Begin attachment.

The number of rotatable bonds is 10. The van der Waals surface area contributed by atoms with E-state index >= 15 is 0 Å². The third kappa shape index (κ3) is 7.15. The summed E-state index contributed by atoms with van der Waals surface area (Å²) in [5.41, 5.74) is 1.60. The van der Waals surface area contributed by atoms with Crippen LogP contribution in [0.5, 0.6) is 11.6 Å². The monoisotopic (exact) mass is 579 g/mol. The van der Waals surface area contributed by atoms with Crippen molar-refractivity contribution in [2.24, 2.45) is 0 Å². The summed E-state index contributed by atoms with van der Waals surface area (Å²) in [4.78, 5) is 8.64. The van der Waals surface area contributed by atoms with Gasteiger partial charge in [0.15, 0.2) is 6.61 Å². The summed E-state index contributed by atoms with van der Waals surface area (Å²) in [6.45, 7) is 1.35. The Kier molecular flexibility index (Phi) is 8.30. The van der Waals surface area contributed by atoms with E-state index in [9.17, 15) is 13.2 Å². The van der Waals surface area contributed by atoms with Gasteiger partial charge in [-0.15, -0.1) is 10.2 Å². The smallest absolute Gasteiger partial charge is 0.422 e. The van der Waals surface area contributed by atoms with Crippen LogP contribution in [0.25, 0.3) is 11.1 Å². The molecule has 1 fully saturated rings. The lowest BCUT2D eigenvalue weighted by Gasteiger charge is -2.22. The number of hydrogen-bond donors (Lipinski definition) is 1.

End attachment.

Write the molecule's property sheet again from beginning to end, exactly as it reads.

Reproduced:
The number of rotatable bonds is 10. The van der Waals surface area contributed by atoms with E-state index >= 15 is 0 Å². The third kappa shape index (κ3) is 7.15. The summed E-state index contributed by atoms with van der Waals surface area (Å²) in [5.41, 5.74) is 1.60. The van der Waals surface area contributed by atoms with Crippen LogP contribution in [0.5, 0.6) is 11.6 Å². The monoisotopic (exact) mass is 579 g/mol. The van der Waals surface area contributed by atoms with Crippen molar-refractivity contribution in [2.24, 2.45) is 0 Å². The summed E-state index contributed by atoms with van der Waals surface area (Å²) in [4.78, 5) is 8.64. The van der Waals surface area contributed by atoms with Gasteiger partial charge in [0.15, 0.2) is 6.61 Å². The summed E-state index contributed by atoms with van der Waals surface area (Å²) in [6.45, 7) is 1.35. The Kier molecular flexibility index (Phi) is 8.30. The van der Waals surface area contributed by atoms with E-state index in [9.17, 15) is 13.2 Å². The van der Waals surface area contributed by atoms with Gasteiger partial charge in [-0.15, -0.1) is 10.2 Å². The smallest absolute Gasteiger partial charge is 0.422 e. The van der Waals surface area contributed by atoms with Crippen LogP contribution in [0.25, 0.3) is 11.1 Å². The molecule has 1 fully saturated rings. The lowest BCUT2D eigenvalue weighted by Gasteiger charge is -2.22. The number of hydrogen-bond donors (Lipinski definition) is 1.